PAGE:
Dublin, 22 August 2018
The Irish Council for Civil Liberties (ICCL) has not received satisfactory answers from An Garda Síochána regarding its intention to record names, addresses, and photo identification of residents of Church St, Dublin, in exchange for wristband access to their private homes during the Pope’s visit. We also asked, but have not been told, whether Gardaí are limiting the number of people who can stay in these private residences over the weekend.
Compelling people to produce their personal data in order to gain access to their own homes is a highly intrusive act which triggers privacy rights under European and international human rights laws. While concerns about public security may justify the gathering of sensitive information, An Garda Síochána must ensure that their wristband requirements on Church Street are lawful, necessary and proportionate.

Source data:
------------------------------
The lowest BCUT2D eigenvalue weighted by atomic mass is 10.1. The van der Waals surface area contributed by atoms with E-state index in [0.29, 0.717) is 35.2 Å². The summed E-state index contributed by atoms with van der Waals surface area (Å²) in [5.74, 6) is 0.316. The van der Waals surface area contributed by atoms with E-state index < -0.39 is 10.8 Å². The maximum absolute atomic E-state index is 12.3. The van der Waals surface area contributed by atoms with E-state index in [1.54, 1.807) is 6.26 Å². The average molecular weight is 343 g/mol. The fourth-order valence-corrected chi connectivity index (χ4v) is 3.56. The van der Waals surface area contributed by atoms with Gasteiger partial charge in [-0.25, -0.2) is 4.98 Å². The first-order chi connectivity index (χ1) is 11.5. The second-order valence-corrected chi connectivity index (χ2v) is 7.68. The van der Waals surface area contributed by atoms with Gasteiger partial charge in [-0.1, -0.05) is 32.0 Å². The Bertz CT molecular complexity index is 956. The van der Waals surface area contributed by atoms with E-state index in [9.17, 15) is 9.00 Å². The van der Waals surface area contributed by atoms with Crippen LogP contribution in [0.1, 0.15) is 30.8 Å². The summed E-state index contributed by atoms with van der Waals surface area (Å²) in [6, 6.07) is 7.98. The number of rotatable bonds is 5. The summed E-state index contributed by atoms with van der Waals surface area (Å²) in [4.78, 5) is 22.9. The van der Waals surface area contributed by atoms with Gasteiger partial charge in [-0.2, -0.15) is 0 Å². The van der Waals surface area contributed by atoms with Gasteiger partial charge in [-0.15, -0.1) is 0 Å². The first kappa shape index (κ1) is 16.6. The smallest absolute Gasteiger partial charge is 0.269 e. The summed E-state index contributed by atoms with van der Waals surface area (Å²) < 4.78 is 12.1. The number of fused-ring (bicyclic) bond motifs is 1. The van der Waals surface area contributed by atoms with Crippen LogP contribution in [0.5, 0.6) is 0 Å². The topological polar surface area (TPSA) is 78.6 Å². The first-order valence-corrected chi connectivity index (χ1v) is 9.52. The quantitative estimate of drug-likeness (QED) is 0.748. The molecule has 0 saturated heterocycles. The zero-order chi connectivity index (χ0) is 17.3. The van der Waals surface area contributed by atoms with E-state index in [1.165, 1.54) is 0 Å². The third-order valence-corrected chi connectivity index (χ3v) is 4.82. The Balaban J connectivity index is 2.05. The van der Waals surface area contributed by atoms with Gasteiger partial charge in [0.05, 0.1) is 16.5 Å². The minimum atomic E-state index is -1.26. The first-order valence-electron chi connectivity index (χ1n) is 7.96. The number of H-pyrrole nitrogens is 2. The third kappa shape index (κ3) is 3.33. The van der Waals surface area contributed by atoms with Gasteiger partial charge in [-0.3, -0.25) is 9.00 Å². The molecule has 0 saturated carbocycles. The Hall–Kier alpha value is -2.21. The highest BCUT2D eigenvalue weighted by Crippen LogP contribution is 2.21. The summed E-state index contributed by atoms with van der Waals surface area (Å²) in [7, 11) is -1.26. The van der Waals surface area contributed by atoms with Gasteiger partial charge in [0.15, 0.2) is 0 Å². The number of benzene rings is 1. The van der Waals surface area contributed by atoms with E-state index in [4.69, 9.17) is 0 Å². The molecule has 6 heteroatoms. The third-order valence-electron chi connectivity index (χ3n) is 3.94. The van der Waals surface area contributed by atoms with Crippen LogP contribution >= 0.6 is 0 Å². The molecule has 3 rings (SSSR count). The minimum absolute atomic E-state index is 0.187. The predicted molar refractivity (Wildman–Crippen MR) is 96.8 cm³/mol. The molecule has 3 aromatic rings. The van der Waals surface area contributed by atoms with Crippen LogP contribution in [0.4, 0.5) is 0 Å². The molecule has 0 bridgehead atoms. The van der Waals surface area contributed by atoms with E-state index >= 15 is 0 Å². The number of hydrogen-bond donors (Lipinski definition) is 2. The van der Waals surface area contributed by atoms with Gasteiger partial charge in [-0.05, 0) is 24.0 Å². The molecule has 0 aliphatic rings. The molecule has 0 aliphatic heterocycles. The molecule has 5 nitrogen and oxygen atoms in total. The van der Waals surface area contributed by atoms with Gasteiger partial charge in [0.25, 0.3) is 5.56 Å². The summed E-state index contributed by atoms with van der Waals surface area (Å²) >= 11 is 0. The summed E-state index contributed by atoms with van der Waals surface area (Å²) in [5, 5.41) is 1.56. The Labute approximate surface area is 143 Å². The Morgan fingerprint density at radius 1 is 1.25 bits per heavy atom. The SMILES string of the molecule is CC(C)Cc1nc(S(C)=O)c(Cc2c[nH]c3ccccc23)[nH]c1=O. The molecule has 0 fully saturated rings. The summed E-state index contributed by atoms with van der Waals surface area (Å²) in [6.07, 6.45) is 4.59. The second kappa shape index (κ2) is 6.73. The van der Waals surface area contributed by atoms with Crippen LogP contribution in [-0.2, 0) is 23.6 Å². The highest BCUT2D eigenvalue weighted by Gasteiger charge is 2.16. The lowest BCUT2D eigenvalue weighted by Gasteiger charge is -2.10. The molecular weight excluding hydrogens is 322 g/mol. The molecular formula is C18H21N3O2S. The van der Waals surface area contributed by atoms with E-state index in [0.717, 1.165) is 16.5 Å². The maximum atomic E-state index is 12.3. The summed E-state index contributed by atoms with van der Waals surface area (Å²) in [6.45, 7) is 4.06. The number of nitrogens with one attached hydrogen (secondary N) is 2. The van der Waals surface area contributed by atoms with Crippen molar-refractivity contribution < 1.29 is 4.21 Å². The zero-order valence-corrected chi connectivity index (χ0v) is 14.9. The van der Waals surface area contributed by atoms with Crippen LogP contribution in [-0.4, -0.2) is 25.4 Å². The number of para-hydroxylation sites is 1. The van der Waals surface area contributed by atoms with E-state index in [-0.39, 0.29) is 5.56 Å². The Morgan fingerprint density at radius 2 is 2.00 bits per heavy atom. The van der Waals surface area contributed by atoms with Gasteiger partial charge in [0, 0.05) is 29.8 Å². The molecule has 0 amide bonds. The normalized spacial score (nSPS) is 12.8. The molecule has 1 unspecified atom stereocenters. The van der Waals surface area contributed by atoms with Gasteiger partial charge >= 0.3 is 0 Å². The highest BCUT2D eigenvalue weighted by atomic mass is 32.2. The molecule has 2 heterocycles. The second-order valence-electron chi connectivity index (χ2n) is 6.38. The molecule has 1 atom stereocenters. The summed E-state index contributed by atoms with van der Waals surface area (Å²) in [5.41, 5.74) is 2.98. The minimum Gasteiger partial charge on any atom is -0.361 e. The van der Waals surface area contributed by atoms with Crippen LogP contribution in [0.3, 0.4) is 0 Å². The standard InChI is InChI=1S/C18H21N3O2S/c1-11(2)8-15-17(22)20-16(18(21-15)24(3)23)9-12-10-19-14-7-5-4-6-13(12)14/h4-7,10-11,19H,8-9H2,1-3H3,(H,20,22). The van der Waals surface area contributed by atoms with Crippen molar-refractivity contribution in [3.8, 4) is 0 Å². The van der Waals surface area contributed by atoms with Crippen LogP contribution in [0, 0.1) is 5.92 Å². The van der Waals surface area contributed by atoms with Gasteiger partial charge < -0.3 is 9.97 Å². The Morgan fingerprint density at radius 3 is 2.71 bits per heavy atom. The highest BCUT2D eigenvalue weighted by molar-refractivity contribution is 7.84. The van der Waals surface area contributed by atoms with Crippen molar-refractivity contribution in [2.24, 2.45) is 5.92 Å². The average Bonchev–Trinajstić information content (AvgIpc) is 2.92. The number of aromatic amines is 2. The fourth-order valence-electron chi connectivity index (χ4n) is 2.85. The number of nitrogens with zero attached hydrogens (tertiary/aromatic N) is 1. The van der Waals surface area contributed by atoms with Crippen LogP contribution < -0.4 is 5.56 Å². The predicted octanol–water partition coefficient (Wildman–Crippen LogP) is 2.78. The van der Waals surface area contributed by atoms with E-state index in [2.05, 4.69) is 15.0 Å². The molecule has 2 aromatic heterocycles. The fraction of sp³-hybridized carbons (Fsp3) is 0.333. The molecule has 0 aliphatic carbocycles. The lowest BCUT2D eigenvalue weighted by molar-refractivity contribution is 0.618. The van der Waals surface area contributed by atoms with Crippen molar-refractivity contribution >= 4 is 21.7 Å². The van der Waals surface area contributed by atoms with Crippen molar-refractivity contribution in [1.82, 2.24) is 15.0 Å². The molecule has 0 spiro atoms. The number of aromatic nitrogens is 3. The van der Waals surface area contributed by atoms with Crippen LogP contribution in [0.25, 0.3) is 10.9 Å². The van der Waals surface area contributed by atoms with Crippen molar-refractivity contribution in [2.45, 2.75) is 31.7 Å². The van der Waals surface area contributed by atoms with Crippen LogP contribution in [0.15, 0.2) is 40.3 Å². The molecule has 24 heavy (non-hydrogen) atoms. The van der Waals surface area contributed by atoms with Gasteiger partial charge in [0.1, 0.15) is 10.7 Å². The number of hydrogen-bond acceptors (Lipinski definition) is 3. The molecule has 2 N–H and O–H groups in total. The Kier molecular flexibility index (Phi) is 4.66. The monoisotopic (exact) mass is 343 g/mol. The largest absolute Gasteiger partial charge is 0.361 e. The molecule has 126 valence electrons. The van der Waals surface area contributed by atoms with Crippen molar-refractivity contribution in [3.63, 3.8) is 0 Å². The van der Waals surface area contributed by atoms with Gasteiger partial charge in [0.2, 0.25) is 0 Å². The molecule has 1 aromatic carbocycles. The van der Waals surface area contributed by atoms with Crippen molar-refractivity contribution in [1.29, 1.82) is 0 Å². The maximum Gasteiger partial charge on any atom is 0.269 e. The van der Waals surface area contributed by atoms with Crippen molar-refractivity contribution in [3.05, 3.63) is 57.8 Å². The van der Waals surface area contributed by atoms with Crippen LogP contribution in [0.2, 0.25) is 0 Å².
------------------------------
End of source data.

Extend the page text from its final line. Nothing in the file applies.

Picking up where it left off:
Information Rights Program Manager of the ICCL, Elizabeth Farries, said:
We asked when and how the Gardaí will safeguard, store, and dispose of the personal information they collect. We also questioned how this information collection is being overseen and reported on, and by whom.
We have not yet received clear answers from the Gardaí. This is another example of how the framework within which the Gardaí operate is hidden from the public. An Garda Síochána does not make its policy directives or actions available for public scrutiny.
In September ICCL will launch a campaign calling for An Garda Síochána to be reformed to make it human rights compliant.
Ms Farries continued:
In order to gain public trust, the Gardai must be transparent about their policies and the decisions they make. If they are going to interfere with the privacy of residents, they need to do so only to the extent absolutely necessary. They must proceed according to established legal powers and policy that is clear and accessible. The Gardai cannot discriminate in their actions. Why have they chosen to demand photo ID on Church Street when they don’t ordinarily see the need to do so during large public events elsewhere?